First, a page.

Colorado Shooter Case Could Impact Capital Punishment's Future
The way James Holmes burns through money, he ought to be part of the government. At a highly secure Courtroom 22 of the Arapahoe County Courthouse II, we heard testimony today about burnt American money sent by Holmes, the man accused of killing 12 people during a screening of "The Dark Knight Rises" earlier this year, to his “one time” doctor at the government run CU Medical School.
Most people present today for the Holmes “sanctions” hearing were getting paid by the government to be there. Arapahoe County sheriffs surrounded the streets around the courthouse with squad cars. Sharpshooting deputy sheriffs were visible on the roofs of the two courthouse buildings. Inside Courtroom 22, eight uniformed and armed sheriffs stood guard. Double metal detectors preceded everybody’s entry.
A section of the courtroom was reserved for victims, and it was mostly empty. That was a good thing. Sitting through today’s hyper-technical hearing and fishing expedition would have been tortuous to those who have suffered enough.
Eight members of the prosecution team were assembled on its side of the courtroom. Seven public defender personnel were gathered on the other side. The witnesses were law enforcement agents from various jurisdictions.
Incoming Arapahoe County District Attorney George Brauchler sat in the gallery directly behind elected DA Carol Chambers. Chambers, a death penalty proponent, sat behind her prosecutors, just inside the bar. The case has been sufficiently delayed that Brauchler, not Chambers, will have to make the death penalty call.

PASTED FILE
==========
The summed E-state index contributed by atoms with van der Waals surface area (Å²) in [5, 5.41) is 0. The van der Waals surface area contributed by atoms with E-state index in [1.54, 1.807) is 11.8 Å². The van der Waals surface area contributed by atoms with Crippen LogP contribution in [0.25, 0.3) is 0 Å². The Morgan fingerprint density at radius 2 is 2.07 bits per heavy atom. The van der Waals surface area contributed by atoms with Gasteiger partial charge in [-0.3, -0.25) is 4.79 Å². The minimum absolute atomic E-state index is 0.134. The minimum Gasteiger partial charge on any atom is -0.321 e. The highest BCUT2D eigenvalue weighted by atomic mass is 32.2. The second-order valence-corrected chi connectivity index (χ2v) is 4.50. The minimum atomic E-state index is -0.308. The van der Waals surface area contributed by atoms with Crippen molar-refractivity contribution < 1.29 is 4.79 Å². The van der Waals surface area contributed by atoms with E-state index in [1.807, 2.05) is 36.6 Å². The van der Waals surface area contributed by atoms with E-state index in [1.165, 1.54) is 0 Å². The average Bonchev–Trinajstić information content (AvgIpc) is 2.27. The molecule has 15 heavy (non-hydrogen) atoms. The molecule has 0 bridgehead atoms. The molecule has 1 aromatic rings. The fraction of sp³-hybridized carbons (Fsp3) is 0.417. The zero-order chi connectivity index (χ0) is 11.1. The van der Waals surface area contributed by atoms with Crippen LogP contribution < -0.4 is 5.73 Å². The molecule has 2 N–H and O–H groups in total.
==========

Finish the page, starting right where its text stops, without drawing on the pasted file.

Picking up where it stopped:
Brauchler and I had a perfect angle to look at Holmes who did not appear nearly as crazy as he once did. However, Holmes’ eyes seemed extraordinarily wide open most of the time. The orange/red hair is gone. In its place is dark brown mane of hair which includes a thick beard and mustache. Holmes was pasty white and thin in his Arapahoe County inmate scrubs with white socks and sandals.
Regardless of outcome, today’s hearing was a success for Holmes' defense team. These Colorado public defenders are dedicated to keeping Holmes alive, and extra hearings and delays are always good. Holmes’ defense team claims somebody in the government violated Holmes’ rights to privacy by looking through confidential patient/doctor material and then leaking it to the media (Fox News).
Who might have done this? It’s like a bad Agatha Christie murder mystery play in this Colorado courtroom. Who was in the mail room at the Anschutz Medical Center who could have possibly done such a dastardly thing?
Only it is not so dastardly. None of what was seen materially aids the prosecution which has more than enough evidence of Holmes’ premeditated atrocity. This hearing allows the defense to argue somebody in the government violated Holmes’ rights and argue therefore, that the appropriate sanction is to disallow the government to even seek capital punishment.
Will that result occur? That is very doubtful. But if Arapahoe County District Judge William Sylvester finds anything suggestive of governmental misconduct, this ruling will be a first step in what the defense hopes is an accumulation of governmental errors. It will be the cumulative effect of errors that the defense will perpetually argue precludes execution of this defendant.
These public defenders, and their allies in the abolish capital punishment movement, well know the stakes. If Holmes does not get the death penalty, who can? The Holmes case is a chance for these public defenders to drive a stake through the heart of capital punishment in Colorado and perhaps the nation. It is a war of attrition that the defense could well win big with Holmes.
The death penalty may have died a little more today in a Colorado courtroom.